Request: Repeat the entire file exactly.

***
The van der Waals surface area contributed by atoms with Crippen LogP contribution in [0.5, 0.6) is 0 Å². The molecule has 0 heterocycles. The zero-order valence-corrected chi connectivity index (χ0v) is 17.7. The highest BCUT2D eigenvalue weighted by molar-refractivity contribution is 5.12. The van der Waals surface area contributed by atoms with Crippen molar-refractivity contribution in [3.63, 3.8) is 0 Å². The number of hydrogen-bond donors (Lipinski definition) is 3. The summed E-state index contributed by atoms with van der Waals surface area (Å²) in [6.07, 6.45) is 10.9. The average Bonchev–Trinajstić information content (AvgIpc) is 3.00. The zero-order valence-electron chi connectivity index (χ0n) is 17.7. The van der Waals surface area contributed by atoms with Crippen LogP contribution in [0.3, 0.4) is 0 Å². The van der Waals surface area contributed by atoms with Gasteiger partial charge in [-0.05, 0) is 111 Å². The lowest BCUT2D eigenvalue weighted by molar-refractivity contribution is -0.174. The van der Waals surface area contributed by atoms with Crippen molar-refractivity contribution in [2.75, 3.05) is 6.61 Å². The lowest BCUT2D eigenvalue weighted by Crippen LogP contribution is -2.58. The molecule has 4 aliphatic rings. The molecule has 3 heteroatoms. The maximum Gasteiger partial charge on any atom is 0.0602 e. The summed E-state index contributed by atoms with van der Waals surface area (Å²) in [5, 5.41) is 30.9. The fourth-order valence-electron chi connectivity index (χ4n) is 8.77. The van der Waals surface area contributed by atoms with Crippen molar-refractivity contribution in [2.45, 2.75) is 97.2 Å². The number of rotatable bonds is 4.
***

The van der Waals surface area contributed by atoms with Crippen LogP contribution in [0.5, 0.6) is 0 Å². The molecule has 0 heterocycles. The zero-order valence-corrected chi connectivity index (χ0v) is 17.7. The highest BCUT2D eigenvalue weighted by molar-refractivity contribution is 5.12. The van der Waals surface area contributed by atoms with Crippen molar-refractivity contribution in [3.63, 3.8) is 0 Å². The number of hydrogen-bond donors (Lipinski definition) is 3. The summed E-state index contributed by atoms with van der Waals surface area (Å²) in [6.07, 6.45) is 10.9. The average Bonchev–Trinajstić information content (AvgIpc) is 3.00. The zero-order valence-electron chi connectivity index (χ0n) is 17.7. The van der Waals surface area contributed by atoms with Crippen LogP contribution in [0.3, 0.4) is 0 Å². The van der Waals surface area contributed by atoms with Gasteiger partial charge in [-0.05, 0) is 111 Å². The lowest BCUT2D eigenvalue weighted by molar-refractivity contribution is -0.174. The van der Waals surface area contributed by atoms with Crippen molar-refractivity contribution in [2.75, 3.05) is 6.61 Å². The lowest BCUT2D eigenvalue weighted by Crippen LogP contribution is -2.58. The molecule has 4 aliphatic rings. The molecule has 3 heteroatoms. The maximum Gasteiger partial charge on any atom is 0.0602 e. The summed E-state index contributed by atoms with van der Waals surface area (Å²) in [5, 5.41) is 30.9. The fourth-order valence-electron chi connectivity index (χ4n) is 8.77. The van der Waals surface area contributed by atoms with Crippen molar-refractivity contribution in [2.45, 2.75) is 97.2 Å². The number of rotatable bonds is 4.